We have nearly arrived in Alat, Azerbaijan

After the usual Customs and Immigration procedures, plus time taken to pay for the motorcycle transport portion of our journey, we emerge onto the nice wide tarred highway and head for Baku.

We have arrived in Azerbaijan

By the way nobody voted the correct date of our departure, which was earlier than even we expected, Friday 25th August 2017. I think some 50+ people viewed the blog entry, but only 11 voted, woefully inadequate conversion rate in my view, I will have to write better operating instructions, or provide a real prize in future, should we decide to hold another poll.

– Anthony

What time is the next ferry please?

What date will we leave Aktau? A chance to test your skill, knowledge and luck by guessing the date we will depart from Aktau in Kazakhstan for any port in Azerbaijan. You may confer, call a friend or research on the internet.

Good luck, the winning date will be announced after, and if, we successfully arrive in Azerbaijan.

– 2slowspeeds

Up to the Caspian Sea

The magnificent buildings in Samarkand and Bukhara visited for the second time in three years will now be added to our store of memories’ record in this blog as we head west again. From Bukhara we have a long haul to reach Aktau some 1,500 km or almost 1,000 ml away. Luckily the temperature is not expected to rise above the mid 30’s celsius. Last time we were here in 2014 it was the mid 40’s celsius, so we are lucky again. An early start from Bukhara, after loading another 28 litres of fuel onto Streak and Storm, sees us wrestle with avoiding potholes close to the city which does not always work as bottoming out the suspension on numerous occasions will testify. Anne has a theory on where the potholes come from, and we now have photographic evidence, they are stolen!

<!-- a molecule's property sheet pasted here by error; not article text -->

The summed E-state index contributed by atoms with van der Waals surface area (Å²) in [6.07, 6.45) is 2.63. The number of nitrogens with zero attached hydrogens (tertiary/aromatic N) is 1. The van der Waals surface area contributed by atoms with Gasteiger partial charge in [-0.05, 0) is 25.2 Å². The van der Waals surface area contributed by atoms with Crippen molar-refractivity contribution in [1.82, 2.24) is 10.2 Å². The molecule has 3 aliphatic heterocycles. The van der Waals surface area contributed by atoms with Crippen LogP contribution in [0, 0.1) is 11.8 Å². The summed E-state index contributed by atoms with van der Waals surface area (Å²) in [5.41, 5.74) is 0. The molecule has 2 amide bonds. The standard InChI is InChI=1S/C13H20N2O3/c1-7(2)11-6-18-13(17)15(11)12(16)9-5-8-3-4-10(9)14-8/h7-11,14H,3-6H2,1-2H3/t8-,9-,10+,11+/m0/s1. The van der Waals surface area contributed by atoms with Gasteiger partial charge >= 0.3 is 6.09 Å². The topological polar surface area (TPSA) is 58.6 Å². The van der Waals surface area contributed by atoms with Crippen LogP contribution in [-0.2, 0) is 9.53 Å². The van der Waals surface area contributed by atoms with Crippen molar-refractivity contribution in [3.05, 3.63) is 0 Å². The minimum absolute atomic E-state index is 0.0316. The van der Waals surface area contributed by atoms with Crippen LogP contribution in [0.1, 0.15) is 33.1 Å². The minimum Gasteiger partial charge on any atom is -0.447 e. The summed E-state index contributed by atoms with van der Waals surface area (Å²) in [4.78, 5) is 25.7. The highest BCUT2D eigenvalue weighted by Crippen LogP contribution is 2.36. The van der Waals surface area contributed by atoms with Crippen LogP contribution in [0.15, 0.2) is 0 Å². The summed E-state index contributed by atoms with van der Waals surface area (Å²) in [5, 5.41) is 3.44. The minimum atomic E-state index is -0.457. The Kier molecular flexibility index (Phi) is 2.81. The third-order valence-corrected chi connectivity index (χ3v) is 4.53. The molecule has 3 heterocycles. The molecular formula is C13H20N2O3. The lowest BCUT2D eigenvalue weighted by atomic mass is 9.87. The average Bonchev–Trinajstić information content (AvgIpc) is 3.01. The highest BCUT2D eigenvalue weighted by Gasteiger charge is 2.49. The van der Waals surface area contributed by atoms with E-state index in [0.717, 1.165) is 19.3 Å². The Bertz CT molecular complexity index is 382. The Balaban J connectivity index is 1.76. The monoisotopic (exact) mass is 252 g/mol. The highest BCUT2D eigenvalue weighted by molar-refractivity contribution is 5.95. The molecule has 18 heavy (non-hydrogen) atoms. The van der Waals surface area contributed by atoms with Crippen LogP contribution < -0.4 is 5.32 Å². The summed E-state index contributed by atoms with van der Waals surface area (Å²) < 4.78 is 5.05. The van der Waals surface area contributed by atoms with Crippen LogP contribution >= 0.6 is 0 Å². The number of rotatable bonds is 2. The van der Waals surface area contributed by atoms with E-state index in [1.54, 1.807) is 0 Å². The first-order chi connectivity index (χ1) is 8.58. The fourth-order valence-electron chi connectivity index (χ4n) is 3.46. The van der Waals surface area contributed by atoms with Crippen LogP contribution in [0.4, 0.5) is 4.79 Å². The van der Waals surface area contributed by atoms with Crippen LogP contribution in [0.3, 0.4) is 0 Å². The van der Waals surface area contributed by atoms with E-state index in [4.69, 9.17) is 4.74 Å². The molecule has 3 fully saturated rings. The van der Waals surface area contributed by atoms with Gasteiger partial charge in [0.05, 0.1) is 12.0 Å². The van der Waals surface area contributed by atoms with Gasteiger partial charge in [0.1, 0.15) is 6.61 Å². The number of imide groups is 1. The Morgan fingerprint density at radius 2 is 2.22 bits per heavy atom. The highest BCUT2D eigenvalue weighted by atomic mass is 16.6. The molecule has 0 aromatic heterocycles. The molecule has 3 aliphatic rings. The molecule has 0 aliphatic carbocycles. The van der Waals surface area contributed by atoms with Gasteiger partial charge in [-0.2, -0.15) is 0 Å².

How pot-holes are formed, someone steals the road in pieces

Drivers hoot, flash lights and wave as we slowly make our way slowly westwards of all the ‘Stans’, the people of Uzbekistan are the most enthusiastic towards motorbikes. We also pass a bad accident, one car wrecked on the road, another in the field nearby, probably a front-on looking at the damage, lots of people already stopped so as we move on we are reminded to stay alert.

Waving locals

Beautiful cloud patterns

While we have 14 litres of fuel each extra, headwinds and the fact we are using 80 octane fuel, albeit with a booster additive, means we cannot be too complacent about how fast we travel on the good stretches of road – some fuel we have purchased has sediment which looks like that found in old wine bottles, so do not decant it all into the tank. We do have enough to reach Nukus some 550 km away which we reach after a long day’s riding.